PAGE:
I watched this film the other night called One Week.
The film is about a man, Ben Tyler, from Toronto who is diagnosed suddenly with stage 4 cancer and told he has at a maximum 1-2 years to live.
After the news, Ben decides to tell his fiancé that he has cancer, buy a motorcycle, and follow the advice he read on a coffee cup: “Head West.”
So he did.
He hopped on his bike with little else and drove all the way to Tofino, BC searching for “Grumps” (i.e. an imaginary childhood character that you don’t know what it looks, sounds like, or will do but when you see it, you’ll know. Sound familiar?)
I’ll be honest – I didn’t really like the movie.
The acting was only okay and the storyline felt like it was dragging on, but I did really enjoy how thought-provoking it was.
How many of us have realized only after a traumatic event that our lives are not the way we wanted them to be?
How many of us are setting ourselves up for that realization?
When Ben was told he was going to die, the first thing that popped into his mind was to call off the wedding.
He had realized that now that he was going to die, he didn’t like the life he setup for himself.
What if you had one week to live?
Damn – this question is so overused.
But take a minute to think about it.
But don’t just think about what you would do. Think about what it would feel like. If I sat across the table from you now and said, “You probably have about a week to live,” what would your heart do?
Stop Doing What Doesn’t Matter
The word responsible is misunderstood.
The definition of responsible is “answerable or accountable.”
If you’re in a job you hate but you stick with it because it’s your “responsibility” to take care of your family…it’s not.
If you’re in a marriage you don’t enjoy but you stay in it because you said your vows and you’re responsible, you’re not.
The one true responsibility you have is to yourself.
To be answerable and accountable for your own happiness and way of life.
For example, if you’re in a marriage you don’t enjoy, it is not your responsibility to just stick with it. But it is your responsibility to be happy (and your partner’s as well), so I would recommend you work together to make that happen.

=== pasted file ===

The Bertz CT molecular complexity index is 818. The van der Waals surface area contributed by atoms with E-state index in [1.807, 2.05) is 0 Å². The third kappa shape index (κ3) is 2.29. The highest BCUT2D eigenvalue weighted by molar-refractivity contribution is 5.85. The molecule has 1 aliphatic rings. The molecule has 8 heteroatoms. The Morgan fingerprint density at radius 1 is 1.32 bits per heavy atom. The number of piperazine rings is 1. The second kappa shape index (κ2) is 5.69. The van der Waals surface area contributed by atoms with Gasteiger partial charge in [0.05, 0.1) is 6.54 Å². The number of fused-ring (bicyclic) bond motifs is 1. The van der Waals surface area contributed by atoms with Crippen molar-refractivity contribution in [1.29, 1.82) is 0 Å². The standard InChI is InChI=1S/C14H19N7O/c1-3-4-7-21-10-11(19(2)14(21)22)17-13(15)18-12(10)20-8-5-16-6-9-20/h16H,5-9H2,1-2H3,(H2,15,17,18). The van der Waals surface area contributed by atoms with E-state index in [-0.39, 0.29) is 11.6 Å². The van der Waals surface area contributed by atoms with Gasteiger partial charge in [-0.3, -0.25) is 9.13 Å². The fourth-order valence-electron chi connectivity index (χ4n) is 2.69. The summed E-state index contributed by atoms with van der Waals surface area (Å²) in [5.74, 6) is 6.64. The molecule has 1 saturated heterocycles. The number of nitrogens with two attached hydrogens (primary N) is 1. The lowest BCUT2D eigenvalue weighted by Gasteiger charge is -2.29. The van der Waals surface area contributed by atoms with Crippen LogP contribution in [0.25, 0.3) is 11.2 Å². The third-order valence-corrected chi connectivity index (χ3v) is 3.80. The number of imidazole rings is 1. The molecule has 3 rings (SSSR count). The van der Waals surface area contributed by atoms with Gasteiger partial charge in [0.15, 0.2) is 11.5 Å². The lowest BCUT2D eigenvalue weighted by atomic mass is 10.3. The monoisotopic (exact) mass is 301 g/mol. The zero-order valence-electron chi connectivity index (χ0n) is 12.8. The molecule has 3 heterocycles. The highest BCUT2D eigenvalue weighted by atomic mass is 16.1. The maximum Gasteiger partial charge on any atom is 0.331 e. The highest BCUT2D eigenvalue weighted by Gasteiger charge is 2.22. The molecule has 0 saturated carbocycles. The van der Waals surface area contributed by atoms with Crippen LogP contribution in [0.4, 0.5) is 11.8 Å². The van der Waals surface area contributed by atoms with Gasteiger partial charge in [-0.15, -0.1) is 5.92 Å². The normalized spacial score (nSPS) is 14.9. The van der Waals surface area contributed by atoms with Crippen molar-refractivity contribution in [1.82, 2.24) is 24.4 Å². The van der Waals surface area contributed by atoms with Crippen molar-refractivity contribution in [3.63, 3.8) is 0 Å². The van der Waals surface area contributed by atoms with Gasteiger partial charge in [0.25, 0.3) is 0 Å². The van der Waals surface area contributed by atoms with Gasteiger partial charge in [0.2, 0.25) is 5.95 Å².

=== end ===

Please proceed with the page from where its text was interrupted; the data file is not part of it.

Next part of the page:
Break the “I’ll Be Happy When…” Cycle
I think we all do it. In fact, if you ever daydream or wish about something, you’re doing it then.
We all think “Well, I’ll be happy when I get that promotion” or “I’ll be happy when I can finally lose this 15 lbs.”
But the truth is that this mindset doesn’t just go away once you reach that goal.
Don’t set up a life for yourself that you will regret one day.
Find Inspiration in Stories, Then Go Make Your Own
One thing I really enjoy is stories. The truer the better. The more adventure the better.
Here is a list of books and films that I feel really contributed to me making a change in my life. One step at a time, making sure I am setting up a life for myself that I never regret.
Into the Wild – This is what started it all. What inspired me to start asking ‘why’ in my life.
The Alchemist – I read this in one sitting and quit my job the next week. No joke.
Start Something That Matters – A great book by Toms Shoes founder and his journey on how he got to where he is now. If you’re thinking of starting your own business – this is a must read.
Let My People Go Surfing – Yvon Chouinard, founder of Patagonia, writes about how the company started and his philosophy behind it. I’ve read this three times now and can’t get enough.
180 South – Amazing, eye-opening journey from Seattle to Patagonia. This one will make you open your eyes and build a fire inside you to adventure.
Into the Wild – Yes, they made a film too and Sean Penn’s directing is amazing.
The Drifter – Story about pro surfer who escapes it all.
Let it Ride – A documentary about Craig Kelly, late snowboarder, documenting his journey from pure rider, to pro, back to pure and ultimately his death. Great story for anyone, but especially if you’re into snowboarding.
These are just a few stories that have helped shape my life in the last couple of years, but there are many more.
What’s most important though is you find stories that are compelling to you and then go out and make your own.
There’s not much time in this life. There’s no time to waste on things you don’t want to do.
Instead of saying “I’ll be happy when” start saying “I want to be happy now.”
To your story,